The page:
With the growing trend toward acceptance of physician-assisted suicide, even Christians are beginning to factor the possibility into their ethical understandings. Would it not be compassionate to acquiesce in a terminally ill patient's request to end it all? Arthur J. Dyck says no, and this book clearly and persuasively lays out his reasons for saying so.
Dyck begins by framing the question in largely secular terms, drawing on philosophers such as Kant and Hobbes and on the long Western tradition that prohibits killing and places a high value on human life. He critiques current arguments for assisted suicide by pointing out how its proponents see human beings as purely autonomous agents, ignoring the ways in which we are related to one another in community.
Dyck then spells out what he believes to be the moral basis -- and responsibility -- for a patient's choosing to struggle against death. In Dyck's view, individuals who do not request assisted suicide serve a very real purpose. Finally, Dyck outlines a Christian response to assisted suicide, showing why faith demands faithfulness even unto the end -- on the part of both the dying and those who care for them.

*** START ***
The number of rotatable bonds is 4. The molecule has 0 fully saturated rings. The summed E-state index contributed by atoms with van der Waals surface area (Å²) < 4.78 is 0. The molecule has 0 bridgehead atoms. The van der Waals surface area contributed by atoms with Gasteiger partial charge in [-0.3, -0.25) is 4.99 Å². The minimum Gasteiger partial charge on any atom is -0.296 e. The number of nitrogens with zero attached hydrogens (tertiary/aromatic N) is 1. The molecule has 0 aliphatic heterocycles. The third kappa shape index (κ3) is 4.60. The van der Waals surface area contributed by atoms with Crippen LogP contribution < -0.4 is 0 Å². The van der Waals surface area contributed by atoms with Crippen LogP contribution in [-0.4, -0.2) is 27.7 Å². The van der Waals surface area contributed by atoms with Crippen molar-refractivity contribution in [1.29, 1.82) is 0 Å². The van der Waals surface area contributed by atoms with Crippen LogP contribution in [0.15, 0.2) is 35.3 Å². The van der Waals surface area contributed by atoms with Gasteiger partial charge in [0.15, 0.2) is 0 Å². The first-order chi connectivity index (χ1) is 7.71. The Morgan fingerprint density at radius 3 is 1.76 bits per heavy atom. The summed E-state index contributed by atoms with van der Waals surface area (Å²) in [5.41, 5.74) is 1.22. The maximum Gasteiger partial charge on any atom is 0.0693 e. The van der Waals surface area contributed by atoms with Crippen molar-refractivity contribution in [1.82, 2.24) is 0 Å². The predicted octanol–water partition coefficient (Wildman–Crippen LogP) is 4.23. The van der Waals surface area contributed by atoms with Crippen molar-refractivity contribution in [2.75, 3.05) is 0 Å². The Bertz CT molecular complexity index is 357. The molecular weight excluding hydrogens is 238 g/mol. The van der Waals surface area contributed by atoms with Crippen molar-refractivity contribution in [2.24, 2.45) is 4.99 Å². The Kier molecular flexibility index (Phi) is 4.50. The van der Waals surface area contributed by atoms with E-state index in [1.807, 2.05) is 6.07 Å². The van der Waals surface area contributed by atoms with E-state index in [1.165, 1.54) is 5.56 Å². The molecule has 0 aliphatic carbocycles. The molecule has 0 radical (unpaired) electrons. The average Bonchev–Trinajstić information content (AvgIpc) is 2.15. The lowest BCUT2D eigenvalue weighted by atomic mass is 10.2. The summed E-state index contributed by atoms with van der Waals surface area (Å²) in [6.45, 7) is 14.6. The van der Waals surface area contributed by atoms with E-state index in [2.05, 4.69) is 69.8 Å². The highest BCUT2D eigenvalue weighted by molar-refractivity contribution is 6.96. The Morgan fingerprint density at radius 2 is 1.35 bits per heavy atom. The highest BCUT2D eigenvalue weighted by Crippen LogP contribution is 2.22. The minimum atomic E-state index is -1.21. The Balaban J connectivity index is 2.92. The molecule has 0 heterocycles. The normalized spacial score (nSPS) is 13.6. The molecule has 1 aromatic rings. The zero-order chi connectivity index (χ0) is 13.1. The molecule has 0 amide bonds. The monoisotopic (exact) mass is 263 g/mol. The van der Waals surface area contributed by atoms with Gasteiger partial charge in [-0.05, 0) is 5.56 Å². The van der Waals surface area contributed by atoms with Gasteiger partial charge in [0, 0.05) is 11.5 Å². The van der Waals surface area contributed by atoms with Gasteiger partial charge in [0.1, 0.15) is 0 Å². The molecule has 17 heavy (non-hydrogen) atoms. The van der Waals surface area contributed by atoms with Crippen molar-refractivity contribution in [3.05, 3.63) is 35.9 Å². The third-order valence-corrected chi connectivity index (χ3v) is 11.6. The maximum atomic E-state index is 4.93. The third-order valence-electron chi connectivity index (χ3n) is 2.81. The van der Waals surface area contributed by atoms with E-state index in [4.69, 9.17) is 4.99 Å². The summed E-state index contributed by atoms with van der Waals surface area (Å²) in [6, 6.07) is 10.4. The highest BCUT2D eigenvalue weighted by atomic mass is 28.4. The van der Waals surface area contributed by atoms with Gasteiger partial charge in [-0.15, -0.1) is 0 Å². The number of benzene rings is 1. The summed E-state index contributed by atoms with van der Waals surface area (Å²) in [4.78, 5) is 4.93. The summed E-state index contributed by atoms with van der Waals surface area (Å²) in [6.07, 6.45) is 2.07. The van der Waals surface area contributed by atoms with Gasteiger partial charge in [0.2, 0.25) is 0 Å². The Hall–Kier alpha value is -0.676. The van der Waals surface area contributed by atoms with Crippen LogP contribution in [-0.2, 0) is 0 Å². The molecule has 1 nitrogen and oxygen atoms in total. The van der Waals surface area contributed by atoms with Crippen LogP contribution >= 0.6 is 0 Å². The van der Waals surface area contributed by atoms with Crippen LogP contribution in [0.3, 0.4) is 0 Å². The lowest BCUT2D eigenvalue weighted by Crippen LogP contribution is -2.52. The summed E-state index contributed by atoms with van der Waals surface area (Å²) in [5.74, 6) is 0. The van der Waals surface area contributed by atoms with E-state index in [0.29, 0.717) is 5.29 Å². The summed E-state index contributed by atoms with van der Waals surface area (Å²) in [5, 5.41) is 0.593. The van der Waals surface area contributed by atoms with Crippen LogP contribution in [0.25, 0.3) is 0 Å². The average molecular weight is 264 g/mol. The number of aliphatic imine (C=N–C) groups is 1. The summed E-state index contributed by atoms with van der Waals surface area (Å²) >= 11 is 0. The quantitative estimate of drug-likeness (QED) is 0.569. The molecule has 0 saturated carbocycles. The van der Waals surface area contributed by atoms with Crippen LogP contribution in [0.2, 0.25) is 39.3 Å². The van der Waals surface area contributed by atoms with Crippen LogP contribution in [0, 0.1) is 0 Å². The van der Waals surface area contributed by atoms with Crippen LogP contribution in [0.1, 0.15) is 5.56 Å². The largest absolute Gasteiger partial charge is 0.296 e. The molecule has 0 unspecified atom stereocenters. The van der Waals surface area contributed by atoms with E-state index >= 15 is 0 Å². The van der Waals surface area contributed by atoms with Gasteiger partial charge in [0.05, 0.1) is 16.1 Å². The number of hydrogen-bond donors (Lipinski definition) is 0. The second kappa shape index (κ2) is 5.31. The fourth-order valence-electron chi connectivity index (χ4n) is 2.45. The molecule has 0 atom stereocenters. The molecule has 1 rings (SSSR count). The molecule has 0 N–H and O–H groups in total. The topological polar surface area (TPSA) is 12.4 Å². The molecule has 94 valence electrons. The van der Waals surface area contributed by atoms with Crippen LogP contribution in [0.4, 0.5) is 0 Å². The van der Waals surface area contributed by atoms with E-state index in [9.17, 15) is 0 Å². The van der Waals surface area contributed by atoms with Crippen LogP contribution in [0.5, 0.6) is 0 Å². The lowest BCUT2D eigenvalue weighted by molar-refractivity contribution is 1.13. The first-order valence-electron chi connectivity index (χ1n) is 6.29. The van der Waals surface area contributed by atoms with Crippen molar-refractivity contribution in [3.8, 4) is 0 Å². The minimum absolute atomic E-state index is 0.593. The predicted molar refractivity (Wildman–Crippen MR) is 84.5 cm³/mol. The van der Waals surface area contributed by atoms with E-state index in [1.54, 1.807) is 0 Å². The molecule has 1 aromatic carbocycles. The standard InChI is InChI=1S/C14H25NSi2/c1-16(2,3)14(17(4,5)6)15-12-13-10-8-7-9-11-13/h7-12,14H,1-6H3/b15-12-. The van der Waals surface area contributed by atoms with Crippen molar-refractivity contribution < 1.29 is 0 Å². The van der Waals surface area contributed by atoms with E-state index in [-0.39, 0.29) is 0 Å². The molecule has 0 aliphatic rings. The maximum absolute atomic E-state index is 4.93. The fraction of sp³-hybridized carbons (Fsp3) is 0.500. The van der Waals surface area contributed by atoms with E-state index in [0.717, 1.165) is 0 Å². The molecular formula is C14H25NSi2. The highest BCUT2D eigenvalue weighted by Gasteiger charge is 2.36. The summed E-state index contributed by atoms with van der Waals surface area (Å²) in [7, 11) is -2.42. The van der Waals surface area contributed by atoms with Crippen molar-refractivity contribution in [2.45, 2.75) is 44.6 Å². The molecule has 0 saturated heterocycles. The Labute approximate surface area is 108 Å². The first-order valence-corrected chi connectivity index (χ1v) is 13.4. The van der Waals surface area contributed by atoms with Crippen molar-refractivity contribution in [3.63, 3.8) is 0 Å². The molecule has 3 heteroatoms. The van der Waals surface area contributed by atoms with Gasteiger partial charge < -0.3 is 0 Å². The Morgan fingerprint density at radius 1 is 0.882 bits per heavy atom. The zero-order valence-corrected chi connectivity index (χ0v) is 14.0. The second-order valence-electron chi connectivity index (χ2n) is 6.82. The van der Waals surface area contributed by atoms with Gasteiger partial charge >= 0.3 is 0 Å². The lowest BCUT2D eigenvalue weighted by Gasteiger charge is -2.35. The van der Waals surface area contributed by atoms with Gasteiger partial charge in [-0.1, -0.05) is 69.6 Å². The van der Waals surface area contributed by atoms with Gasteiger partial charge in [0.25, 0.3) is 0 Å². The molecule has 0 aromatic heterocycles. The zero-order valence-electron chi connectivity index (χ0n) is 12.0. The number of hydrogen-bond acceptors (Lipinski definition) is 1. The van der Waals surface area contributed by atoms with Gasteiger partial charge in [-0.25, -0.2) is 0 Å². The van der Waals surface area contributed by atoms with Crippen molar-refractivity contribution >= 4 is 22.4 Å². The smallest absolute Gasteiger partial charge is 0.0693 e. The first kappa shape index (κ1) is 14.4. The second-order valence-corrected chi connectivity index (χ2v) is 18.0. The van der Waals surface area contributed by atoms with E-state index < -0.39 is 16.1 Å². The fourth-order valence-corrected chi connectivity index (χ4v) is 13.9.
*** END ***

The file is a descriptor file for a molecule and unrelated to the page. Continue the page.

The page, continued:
In the course of his writing, Dyck staunchly maintains that assisted suicide is unacceptable in any and all circumstances. The practice denies terminally ill patients the possibility of recovery and robs them of the chance to rethink the meaning of their lives or to achieve spiritual growth. Furthermore, because it undermines the shared moral structure that makes laws against homicide and suicide possible, assisted suicide bodes ill for society as a whole.
Offering a full-orbed discussion of assistedsuicide, "Life's Worth is a must-read for anyone grappling with this crucial contemporary topic.